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Thinking Theologically: The Preacher As Theologian (Elements of Preaching) Paperback – January 1, 2008

ISBN-13: 978-0800662325 ISBN-10: 0800662326

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Product Details

  • Paperback: 96 pages
  • Publisher: Fortress Press (January 1, 2008)
  • Language: English
  • ISBN-10: 0800662326
  • ISBN-13: 978-0800662325
  • Product Dimensions: 8.3 x 5.4 x 0.3 inches
  • Shipping Weight: 5.6 ounces (View shipping rates and policies)
  • Average Customer Review: 3.8 out of 5 stars  See all reviews (4 customer reviews)
  • Amazon Best Sellers Rank: #868,561 in Books (See Top 100 in Books)

Editorial Reviews

About the Author

Ronald J. Allen is the Nettie Sweeney and Hugh Th. Miller Professor of Preaching and New Testament at Christian Theological Seminary in Indianapolis.

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Customer Reviews

3.8 out of 5 stars
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Most Helpful Customer Reviews

Format: Paperback Verified Purchase
The entire "Elements of Preaching" series was recommended by my Pastor so I started with book "Thinking Thologically: The Preacher As Theologian". I enjoyed the comparisons and detailed background to help the reader fully understand the content. I completed this read with new knowledge.
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Format: Kindle Edition Verified Purchase
I assume I will need to read this book several times to grasp the many different ideas presented here. It is a short book that can be read in a few hours, but I am from the Caribbean and it was a little hard to relate.
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By Roy A. Tracy on May 5, 2012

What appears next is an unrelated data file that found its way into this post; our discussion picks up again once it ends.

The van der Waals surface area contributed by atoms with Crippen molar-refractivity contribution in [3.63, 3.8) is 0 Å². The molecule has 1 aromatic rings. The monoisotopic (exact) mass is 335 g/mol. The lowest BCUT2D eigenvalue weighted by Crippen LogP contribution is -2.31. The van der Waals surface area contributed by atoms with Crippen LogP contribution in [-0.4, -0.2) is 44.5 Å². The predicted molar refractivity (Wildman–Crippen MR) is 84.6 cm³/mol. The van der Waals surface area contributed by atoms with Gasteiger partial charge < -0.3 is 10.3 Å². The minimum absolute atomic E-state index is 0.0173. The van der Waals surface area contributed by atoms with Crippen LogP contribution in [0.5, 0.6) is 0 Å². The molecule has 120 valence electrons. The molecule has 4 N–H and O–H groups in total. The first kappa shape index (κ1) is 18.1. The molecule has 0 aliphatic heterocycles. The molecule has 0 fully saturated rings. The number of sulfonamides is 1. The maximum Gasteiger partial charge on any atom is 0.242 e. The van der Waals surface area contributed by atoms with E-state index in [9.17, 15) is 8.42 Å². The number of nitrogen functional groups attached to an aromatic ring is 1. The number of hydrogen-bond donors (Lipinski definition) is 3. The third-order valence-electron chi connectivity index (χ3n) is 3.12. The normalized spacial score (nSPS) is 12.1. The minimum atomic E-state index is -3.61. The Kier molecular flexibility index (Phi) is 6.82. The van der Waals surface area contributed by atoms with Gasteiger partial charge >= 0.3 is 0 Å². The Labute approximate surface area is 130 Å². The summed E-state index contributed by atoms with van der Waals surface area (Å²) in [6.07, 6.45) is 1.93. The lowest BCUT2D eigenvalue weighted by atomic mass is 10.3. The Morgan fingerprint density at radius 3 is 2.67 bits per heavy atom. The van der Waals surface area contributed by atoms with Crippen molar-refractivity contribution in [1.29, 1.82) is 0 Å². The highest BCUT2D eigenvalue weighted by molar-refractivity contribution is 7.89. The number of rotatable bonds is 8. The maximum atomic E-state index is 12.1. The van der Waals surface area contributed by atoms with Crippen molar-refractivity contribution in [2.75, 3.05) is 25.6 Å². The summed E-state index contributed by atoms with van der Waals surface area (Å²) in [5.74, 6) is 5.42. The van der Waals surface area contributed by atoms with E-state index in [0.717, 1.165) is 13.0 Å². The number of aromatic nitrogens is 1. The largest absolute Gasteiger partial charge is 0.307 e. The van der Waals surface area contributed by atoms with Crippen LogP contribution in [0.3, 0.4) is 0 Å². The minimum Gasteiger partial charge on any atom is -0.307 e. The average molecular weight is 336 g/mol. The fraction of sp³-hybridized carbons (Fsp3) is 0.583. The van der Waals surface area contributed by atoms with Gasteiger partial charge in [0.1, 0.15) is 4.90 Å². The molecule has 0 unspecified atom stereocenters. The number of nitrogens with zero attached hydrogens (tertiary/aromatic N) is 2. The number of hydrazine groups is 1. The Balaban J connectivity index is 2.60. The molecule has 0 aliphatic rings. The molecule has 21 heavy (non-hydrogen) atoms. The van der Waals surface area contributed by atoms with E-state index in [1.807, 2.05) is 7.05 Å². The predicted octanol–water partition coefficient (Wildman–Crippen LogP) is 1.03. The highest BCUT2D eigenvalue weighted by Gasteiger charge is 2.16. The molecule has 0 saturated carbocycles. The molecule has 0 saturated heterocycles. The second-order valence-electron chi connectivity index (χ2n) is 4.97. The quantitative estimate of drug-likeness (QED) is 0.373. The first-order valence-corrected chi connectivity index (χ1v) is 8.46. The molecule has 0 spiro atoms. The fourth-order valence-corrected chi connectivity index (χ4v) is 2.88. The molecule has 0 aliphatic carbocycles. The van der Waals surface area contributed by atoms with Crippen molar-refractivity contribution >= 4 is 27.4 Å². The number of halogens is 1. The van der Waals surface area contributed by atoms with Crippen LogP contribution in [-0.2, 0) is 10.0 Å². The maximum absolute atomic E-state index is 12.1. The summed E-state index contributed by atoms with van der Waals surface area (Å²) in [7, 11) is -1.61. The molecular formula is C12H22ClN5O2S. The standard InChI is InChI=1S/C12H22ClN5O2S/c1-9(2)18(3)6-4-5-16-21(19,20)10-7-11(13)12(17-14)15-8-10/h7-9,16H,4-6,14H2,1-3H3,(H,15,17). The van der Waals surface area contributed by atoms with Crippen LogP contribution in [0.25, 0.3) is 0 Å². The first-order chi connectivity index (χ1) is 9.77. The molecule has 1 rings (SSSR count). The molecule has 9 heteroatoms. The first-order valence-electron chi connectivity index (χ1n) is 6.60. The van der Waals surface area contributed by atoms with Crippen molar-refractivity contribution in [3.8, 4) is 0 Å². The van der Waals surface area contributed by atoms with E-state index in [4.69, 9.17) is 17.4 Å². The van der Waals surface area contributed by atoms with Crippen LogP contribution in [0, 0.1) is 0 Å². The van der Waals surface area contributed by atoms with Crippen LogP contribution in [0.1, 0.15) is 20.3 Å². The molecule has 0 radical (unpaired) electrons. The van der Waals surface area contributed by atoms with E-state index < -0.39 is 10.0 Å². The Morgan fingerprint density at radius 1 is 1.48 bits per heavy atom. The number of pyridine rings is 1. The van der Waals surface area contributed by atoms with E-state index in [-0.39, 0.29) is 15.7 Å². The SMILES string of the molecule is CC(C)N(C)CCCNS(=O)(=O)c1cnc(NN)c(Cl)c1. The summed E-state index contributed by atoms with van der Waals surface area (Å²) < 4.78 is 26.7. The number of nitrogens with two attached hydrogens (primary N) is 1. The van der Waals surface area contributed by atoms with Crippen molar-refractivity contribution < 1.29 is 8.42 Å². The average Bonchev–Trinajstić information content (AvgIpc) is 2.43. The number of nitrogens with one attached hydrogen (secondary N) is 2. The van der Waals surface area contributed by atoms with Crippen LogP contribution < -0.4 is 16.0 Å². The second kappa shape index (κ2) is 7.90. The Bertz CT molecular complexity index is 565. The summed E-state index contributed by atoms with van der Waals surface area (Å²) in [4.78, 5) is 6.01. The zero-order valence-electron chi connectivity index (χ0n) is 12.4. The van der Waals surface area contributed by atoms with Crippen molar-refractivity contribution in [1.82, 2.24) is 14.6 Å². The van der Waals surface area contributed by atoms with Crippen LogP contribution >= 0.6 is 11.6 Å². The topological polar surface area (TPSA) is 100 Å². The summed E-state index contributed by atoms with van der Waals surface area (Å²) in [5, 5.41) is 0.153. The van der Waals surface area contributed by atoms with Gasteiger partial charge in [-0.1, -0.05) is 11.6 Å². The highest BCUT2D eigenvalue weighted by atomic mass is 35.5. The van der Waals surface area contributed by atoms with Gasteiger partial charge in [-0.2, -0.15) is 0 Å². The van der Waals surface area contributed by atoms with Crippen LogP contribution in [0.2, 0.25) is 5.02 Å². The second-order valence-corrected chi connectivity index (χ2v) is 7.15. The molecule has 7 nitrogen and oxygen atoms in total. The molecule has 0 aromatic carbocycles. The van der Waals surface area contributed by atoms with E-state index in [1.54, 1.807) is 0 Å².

Format: Paperback
Thinking Theologically fills an important niche in homiletic literature by providing an overview of some of the major theological trends informing preaching today. Probably the nearest antecedent work is McKim's The Bible in Theology and Preaching. But McKim's volume is showing its age. Thinking Theologically includes some of the movements that have come about in the last twenty some-odd years that are either having an impact or have potential for significant influence on preaching, but the detail given on them is scant.

The chapters each include a description of the theological movement in question, a description of how that movement might read a biblical text and move from that text to sermon, and a few critical questions. Movements covered include some of the standards: neo-orthodoxy, mutual critical correlation, postliberalism, process, evangelical... The tried-and-true major players are covered. The most disappointing chapter, however, is simply titled "Other Theologies and Preaching." Lumped into a single category are positions as diverse as McClure's use of Levinas to reshape pulpit ethics, radical orthodoxy, and Lose's confessional approach. None of these receives more than the most cursory treatment, and the section on how they might move toward the sermon is particularly disappointing. One could argue that this is the natural result of their novelty; the body of literature and sermons is just not there yet for a full analysis. It seems, though, that if they are important enough to include in such a survey there must be more than this that could be said about them, even given the book's intended length (much shorter and less detailed than McKim's work).
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By buzz on July 21, 2014
Format: Paperback Verified Purchase
boring BS
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